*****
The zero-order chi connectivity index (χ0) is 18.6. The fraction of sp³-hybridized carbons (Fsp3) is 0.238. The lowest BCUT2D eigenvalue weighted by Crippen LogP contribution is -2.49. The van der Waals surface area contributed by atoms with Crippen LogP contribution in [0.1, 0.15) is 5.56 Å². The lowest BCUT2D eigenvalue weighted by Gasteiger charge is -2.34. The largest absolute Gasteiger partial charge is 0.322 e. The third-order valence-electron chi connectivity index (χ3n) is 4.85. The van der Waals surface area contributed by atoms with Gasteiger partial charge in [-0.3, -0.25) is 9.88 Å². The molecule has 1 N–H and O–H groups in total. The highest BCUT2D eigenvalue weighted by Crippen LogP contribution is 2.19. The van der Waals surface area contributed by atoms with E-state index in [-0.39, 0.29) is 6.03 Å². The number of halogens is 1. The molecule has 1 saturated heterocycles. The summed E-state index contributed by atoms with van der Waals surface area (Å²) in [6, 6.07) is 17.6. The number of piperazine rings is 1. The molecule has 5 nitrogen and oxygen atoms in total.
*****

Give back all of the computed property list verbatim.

The zero-order chi connectivity index (χ0) is 18.6. The fraction of sp³-hybridized carbons (Fsp3) is 0.238. The lowest BCUT2D eigenvalue weighted by Crippen LogP contribution is -2.49. The van der Waals surface area contributed by atoms with Crippen LogP contribution in [0.1, 0.15) is 5.56 Å². The lowest BCUT2D eigenvalue weighted by Gasteiger charge is -2.34. The largest absolute Gasteiger partial charge is 0.322 e. The third-order valence-electron chi connectivity index (χ3n) is 4.85. The van der Waals surface area contributed by atoms with Gasteiger partial charge in [-0.3, -0.25) is 9.88 Å². The molecule has 1 N–H and O–H groups in total. The highest BCUT2D eigenvalue weighted by Crippen LogP contribution is 2.19. The van der Waals surface area contributed by atoms with E-state index in [-0.39, 0.29) is 6.03 Å². The number of halogens is 1. The molecule has 1 saturated heterocycles. The summed E-state index contributed by atoms with van der Waals surface area (Å²) in [6, 6.07) is 17.6. The number of piperazine rings is 1. The molecule has 5 nitrogen and oxygen atoms in total.